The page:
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@mscocojasper #cafe #jasper #latte #breakfast #art

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At the Fairmont Fitzhugh’s To Go, I tried my first ever Brookie (Brownie/Cookie) and Cruffin (Croissant/Muffin).

The Brookie was the winner.

On Nearly Burning Down Our Hotel Room

On thursday morning, we knew we would have to talk to the hotel staff because our room was ridiculously hot. We had kept the air conditioning on all night but with no success. We talked with the hotel desk staff who said that the air conditioning wasn’t set up properly from the winter and that we shouldn’t use it. We advised them that it was emitting cold air so they basically said “oh, OK then, guess it’s alright”.

When we returned that evening the room was like the deepest steaming crevice of hell. Something was obviously messed up. We called the desk. A guy came up and urgently advised us that there was no exhaust hose connected to the air conditioning, so although it was providing cool air from the front, all of the hot air was escaping out the back directly into the curtains behind. “This is bad” he said. “This could have caused some damage.” My manager and I imagined having to call our library admin staff to advise them we’d burned down our hotel (this became a running joke for the rest of the shenanigans we got into on the trip).

Ah well, what happens in Jasper stays in Jasper.

It seems like Elijah Wood didn’t take up my offer in a previous post to crash the conference, unfortunately. IT’S COOL I’M STILL FANGIRLING FOR YOU ELIJAH 😀

“Japanese comics are very explicit”

The following is an email I received recently from a co-worker (shared with permission):

Hello,

I had a patron make a comment about a new manga series we received, called Trinity Seven. The patron told me that most Japanese manga are quite explicit and that these items should not be out for children to see. The items in question do have warning labels on them, however the covers are very suggestive and they were displayed on one of the panels facing the stairs…

The manga in question were on our New Titles Display on the second floor of the library, which is a quiet floor and houses our teen and adult collections.

The series, Trinity Seven, does indeed feature titillating cover art:

However, I very strongly disagree with the sentiment that “most Japanese manga are quite explicit”.  Certainly some are explicit, very much so. There are tons of explicit manga out there. But there are also tons of manga that aren’t explicit- manga on a wide range of themes and topics. My library has manga titles for all ages.

Just as with other comics and graphic novels (or books, or audiobooks, or DVDs!) , manga are a format, not a genre. Manga are generally quite heavily influenced by Japanese style and culture, but within the world of manga there are titles in any genre imaginable.

Family friendly, romance, horror, action, mystery, informational, slice-of-life, humour, fantasy, I could go on and on.

When we visited Japan last year (BEST 3 WEEKS OF MY LIFE, YO), I saw manga comics and characters everywhere- in advertisements, as mascots, in cafe and restaurant themes, informational signage, decor, art installations, convenience stores, and in the hands of people young and old.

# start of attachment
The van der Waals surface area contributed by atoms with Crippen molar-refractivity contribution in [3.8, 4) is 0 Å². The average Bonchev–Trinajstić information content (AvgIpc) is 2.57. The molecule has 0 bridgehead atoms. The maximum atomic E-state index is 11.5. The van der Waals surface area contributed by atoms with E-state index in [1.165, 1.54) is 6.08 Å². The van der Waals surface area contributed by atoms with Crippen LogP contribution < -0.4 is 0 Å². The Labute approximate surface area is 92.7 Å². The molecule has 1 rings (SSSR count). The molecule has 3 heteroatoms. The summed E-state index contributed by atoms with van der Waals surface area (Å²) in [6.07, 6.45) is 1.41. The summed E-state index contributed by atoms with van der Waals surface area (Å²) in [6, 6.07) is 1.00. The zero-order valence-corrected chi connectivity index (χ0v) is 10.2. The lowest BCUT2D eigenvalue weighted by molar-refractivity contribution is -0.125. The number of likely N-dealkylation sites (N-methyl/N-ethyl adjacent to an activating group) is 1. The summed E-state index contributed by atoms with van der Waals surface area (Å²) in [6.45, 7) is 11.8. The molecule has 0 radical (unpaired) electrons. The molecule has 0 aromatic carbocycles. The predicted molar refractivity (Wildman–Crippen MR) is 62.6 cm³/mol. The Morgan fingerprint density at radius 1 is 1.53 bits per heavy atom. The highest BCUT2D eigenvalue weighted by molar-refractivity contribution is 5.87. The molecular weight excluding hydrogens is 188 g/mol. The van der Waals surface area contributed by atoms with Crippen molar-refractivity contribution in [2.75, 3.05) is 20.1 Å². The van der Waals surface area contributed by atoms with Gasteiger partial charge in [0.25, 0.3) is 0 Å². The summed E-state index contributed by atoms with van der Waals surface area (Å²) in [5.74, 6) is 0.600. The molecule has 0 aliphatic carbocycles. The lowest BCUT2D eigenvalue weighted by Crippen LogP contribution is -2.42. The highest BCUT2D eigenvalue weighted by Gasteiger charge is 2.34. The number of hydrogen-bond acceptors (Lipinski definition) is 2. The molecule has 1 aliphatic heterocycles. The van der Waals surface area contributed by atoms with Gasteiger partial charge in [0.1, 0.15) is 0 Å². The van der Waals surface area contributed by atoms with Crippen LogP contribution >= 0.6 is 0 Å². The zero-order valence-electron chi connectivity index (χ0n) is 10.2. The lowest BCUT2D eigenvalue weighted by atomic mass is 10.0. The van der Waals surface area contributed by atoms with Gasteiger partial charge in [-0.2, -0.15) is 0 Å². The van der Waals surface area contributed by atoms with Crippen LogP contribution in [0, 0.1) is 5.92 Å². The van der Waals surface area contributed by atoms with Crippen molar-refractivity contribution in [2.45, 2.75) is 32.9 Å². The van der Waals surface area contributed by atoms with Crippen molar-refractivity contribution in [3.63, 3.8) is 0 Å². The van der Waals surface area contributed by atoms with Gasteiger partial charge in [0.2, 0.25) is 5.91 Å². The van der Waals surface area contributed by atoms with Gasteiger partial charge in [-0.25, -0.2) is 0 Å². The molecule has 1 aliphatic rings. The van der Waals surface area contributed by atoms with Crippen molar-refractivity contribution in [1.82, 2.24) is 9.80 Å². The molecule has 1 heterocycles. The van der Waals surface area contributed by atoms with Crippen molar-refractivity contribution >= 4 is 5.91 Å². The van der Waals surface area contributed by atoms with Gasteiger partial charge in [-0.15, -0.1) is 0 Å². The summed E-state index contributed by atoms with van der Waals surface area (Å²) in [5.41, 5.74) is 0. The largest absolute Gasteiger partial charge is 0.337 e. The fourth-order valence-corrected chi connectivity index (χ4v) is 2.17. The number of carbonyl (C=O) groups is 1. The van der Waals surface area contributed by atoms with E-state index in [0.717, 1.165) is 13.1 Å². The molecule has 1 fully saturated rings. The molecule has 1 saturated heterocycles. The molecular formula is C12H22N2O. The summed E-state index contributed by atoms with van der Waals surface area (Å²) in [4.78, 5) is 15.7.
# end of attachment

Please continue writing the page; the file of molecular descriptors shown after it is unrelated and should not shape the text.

Here are just a few manga series that I have enjoyed that might challenge what many people think of when they think of manga:

 

Tokyo Tarareba Girls 

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The sharp new comedy from Akiko Higashimura, creator of Princess Jellyfish!

I spent all my time wondering “What if?” Then one day I woke up and I was 33.”

Rinko doesn’t think she’s that bad-looking, but before she knew it, she was thirtysomething and single. Now she wants to get married by the time the Tokyo Olympics rolls around in six years, but that might be easier said than done! 

By Akiko Higashimura.

 
Akiko Higashimura is one of my favorite mangaka. If you haven’t read Princess Jellyfish yet, you should- it’s hillarious. Similarly, this newer series is also just as hilarious and is filled with a cast of interesting, mainly female, characters. It’s refreshing to see main characters who are in their 30’s, as many manga focus on the high school demographic.
 

A Silent Voice

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Years ago, Shoya Ishida led his peers in tormenting a hearing-impaired classmate, Shoko Nishimiya. When she transfers schools, Shoya finds he has gone from bully to bullied, and is left completely alone. Now Shoya struggles to redeem himself in Shoko’s eyes and to face the classmates who turned on him.

This emotional drama is one of the most critically-acclaimed manga of the decade, earning an Eisner nomination and accolades from teachers and the American Library Association. An animated film adaptation from Kyoto Animation has swept the globe, arriving in US theaters in October 2017.

“A very powerful story about being different and the consequences of childhood bullying … Read it.” —Anime News Network

“The word heartwarming was made for manga like this.” —Manga Bookshelf

By Yoshitoki Oima

The unique plot of this manga drew me in. It’s certainly different than the types of stories I usually read, but it touches on important themes of bullying, isolation, shame, and wanting to make things right.

OISHINBO

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The best selling and most beloved food manga of all time!

Created by Tetsu Kariya and Akira Hanasaki 

As part of the celebrations for its 100th anniversary, the publishers of the Tōzai News have commissioned the creation of the “Ultimate Menu,” a model meal embodying the pinnacle of Japanese cuisine. This all-important task has been entrusted to journalist Yamaoka Shirō, an inveterate cynic who possesses no initiative—but also an incredibly refined palate and an encyclopedic knowledge of food.